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Tale of two beloveds MY DARJ - Anjan Dutt

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The Telegraph Online   |   Published 24.06.12, 12:00 AM

Just the other day a journalist friend of mine from Delhi and a relative of Aparna Sen called me up to help him organise transport from Jalpaiguri station to Darjeeling. I do this kind of offline travel agency job now and then. (Strictly non-profit making and strictly Darjeeling.)

He and his family made it through the terrible road from Kurseong to Darj (once it was 45-minutes long, now almost 1 hour 30 minutes) and returned to SMS me that it had been one of the most terrible holidays in his life. His words were: “It’s dingy, it’s overcrowded, it’s strenuous, the weather has taken a toss, any resemblance to childhood memories is a pure coincidence.”

Well, it’s really not surprising for me since I frequently hear such or more aggressive opinions from many quarters. I have literally grown up there (almost 11 years since 1963) and have memories implanted of the most quaintly beautiful hill station ever. I have seen time, cheap consumerism and corrupt politics, complete nonchalance of governance take its toll systematically. But still I would like to tell my friend from Delhi or the numerous disgruntled readers who may chance upon this article, that: Take a walk behind the Mall as early as 5am, sit quietly at the viewpoint below the Observatory hill, look down at the misty Bhutia bustee below and think of the rest of our land. You will see the truth.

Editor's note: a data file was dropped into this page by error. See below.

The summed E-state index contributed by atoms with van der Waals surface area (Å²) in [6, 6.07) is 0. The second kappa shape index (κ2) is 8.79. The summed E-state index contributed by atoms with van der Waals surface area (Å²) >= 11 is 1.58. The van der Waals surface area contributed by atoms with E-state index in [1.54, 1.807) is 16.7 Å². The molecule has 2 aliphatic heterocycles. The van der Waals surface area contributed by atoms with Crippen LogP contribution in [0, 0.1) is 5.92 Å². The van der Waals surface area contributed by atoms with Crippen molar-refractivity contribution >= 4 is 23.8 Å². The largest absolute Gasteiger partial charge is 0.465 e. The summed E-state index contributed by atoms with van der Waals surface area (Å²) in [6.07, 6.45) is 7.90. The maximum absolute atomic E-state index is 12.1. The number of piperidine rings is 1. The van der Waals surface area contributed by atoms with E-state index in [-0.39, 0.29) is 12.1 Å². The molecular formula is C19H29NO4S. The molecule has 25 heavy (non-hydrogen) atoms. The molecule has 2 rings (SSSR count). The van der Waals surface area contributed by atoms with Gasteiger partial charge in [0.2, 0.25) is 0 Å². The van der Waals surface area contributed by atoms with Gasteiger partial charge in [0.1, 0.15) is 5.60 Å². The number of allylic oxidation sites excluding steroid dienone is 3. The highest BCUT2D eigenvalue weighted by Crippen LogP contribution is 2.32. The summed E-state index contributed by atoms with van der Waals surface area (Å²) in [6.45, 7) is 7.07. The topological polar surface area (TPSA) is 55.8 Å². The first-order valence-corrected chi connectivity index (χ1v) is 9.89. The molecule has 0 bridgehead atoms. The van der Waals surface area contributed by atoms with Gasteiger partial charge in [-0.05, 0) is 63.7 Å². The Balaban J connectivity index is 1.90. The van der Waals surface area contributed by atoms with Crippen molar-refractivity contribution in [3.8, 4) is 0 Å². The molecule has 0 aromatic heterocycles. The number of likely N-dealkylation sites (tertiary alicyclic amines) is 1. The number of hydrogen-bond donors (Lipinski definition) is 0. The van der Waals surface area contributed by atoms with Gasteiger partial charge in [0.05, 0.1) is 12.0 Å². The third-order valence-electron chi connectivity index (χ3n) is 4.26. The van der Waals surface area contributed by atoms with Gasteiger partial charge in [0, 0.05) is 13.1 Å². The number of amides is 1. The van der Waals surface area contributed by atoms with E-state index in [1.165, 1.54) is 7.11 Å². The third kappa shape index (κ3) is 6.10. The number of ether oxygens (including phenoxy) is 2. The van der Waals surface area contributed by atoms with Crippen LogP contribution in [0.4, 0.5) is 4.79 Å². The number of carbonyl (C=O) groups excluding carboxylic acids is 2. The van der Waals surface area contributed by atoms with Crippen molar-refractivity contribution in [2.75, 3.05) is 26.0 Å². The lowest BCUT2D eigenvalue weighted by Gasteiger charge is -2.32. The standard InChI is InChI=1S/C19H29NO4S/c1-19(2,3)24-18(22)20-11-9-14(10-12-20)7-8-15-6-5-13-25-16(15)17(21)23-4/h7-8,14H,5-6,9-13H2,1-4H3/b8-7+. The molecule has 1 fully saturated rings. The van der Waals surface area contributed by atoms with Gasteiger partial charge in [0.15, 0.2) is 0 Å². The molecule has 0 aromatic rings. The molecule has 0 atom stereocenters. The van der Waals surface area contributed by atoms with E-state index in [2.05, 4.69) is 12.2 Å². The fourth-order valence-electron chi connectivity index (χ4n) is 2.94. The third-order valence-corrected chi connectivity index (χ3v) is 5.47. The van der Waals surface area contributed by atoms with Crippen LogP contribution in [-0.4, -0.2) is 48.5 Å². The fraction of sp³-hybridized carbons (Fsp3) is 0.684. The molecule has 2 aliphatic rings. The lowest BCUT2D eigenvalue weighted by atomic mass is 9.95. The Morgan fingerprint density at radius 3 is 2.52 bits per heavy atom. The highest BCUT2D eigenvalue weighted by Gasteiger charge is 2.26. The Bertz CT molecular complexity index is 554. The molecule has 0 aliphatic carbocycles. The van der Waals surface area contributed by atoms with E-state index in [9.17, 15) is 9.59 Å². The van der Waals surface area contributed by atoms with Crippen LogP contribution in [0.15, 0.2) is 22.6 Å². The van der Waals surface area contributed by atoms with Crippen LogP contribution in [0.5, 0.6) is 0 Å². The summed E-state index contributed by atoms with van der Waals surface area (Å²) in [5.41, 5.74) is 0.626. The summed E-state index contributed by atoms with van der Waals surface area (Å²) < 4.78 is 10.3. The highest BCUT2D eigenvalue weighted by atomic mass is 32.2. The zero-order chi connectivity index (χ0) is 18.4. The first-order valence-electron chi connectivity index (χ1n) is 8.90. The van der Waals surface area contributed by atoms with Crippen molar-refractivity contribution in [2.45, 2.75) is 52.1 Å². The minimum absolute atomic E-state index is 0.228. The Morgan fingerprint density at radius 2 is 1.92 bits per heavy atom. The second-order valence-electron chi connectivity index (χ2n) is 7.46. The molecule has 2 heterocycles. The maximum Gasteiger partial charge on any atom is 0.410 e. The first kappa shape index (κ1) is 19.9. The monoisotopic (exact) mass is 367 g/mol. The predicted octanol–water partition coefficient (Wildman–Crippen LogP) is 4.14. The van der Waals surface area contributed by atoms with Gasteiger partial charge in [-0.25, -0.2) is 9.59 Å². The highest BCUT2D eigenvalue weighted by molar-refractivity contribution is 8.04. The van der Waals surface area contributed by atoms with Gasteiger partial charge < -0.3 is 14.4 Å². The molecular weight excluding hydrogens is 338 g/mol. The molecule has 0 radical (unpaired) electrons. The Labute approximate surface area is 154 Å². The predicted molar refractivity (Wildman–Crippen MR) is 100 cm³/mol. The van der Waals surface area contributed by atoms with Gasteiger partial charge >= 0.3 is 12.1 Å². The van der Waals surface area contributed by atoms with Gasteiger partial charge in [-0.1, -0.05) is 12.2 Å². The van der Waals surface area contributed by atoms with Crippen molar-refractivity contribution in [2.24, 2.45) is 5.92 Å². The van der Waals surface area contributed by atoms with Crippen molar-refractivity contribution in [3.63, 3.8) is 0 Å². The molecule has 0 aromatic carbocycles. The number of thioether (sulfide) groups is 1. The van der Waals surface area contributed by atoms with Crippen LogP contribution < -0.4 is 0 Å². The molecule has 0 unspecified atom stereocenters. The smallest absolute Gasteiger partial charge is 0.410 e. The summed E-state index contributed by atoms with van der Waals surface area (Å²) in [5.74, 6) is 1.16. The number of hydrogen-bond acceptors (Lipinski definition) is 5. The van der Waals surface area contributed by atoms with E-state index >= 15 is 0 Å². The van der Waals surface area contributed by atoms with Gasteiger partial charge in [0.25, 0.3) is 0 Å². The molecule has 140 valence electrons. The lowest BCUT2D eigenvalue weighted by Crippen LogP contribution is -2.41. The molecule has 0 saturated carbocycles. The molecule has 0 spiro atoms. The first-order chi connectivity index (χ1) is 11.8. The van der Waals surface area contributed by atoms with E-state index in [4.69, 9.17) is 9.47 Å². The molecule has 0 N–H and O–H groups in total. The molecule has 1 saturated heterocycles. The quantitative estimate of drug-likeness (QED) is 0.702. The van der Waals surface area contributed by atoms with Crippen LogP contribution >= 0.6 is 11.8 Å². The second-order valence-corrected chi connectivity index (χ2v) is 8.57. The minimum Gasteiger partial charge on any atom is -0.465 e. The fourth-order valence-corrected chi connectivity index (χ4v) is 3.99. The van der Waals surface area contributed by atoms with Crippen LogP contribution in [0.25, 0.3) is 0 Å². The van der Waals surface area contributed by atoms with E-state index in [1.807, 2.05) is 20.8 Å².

The truth behind the squalor, overcrowding, bad roads, cheap matchbox structures called hotels with cheaper quality of “maach bhaat”, the depressing service of the one-time astounding confectionery called Glenary’s, the outrageous din below the classic roof top of Keventers, the pathetic state of Capitol cinema, now a makeshift town hall used for distasteful “chaat” festivals, the monstrosity in the name of a concert hall called the Gorkha Rangmanch (Mr Ghisingh’s contribution) that has forever marred the skyline of the Queen of the Hills…. You will see the people.

Gorkhas, Bhutias, Lepchas, Nepalis, Tibetans, Marwaris, Bongs, Biharis, Anglos, British, whatever you want to call them. The real people of Darjeeling, who despite the enormous pressures of political disturbances of almost 30 years and the absolute shoddiness of the basic amenities of life like water supply, electricity, hospitals, roads… still have a glint in their eyes, an inherent kindness in their smile and an eagerness to make you try to feel good. Kanchenjungha is there just as a bonus.

The cisterns in most of the toilets of the one-time luxurious Planter’s Club don’t work. But the stunningly handsome houseboy Kamal who is always there to serve you tea, pour water into your whisky glass, will tell you stories of his enormous struggles, but will never think of leaving Darj to look for a career elsewhere. Why? Hopes of Gorkhaland? Don’t let the dirt in his nails and his torn shoes mislead you.


My dear architect friend, 60-plus Austin Plant, who came over to Darj as a child from Burma perhaps has the answer.

The rest of his family all left for London. He married a stunningly beautiful Afghan woman and cannot stay anywhere from Cal to London for more than 15 days. Is it because he has the most stunning view of Kanchenjungha from all the rooms of his superbly designed house?

“It’s the friendliest place, Anjan. The quality of life you get here you can’t buy anywhere else. Despite the bandhs, the crises, the people are always so bloody kind.”

I step out of the cutest hotel ever called Revolver having stuffed myself with the most delicious Naga lunch in this part of Southeast Asia prepared by my friend Aselna, a Beatles freak, and I walk down to Chowrasta to let the smoked pork and sticky rice slowly sink. The walk from Keventers to the Mall seems like Puri’s Swargodaar with peddlers selling almost everything from plastic nail cutters, cheap umbrellas to Che Guevara T-shirts, and I literally have to fight my way through, dodging the obvious Bong tourists who pester me to pose for the cellphones. By the time I make it to an equally or more crowded Chowrasta, I literally want to cry.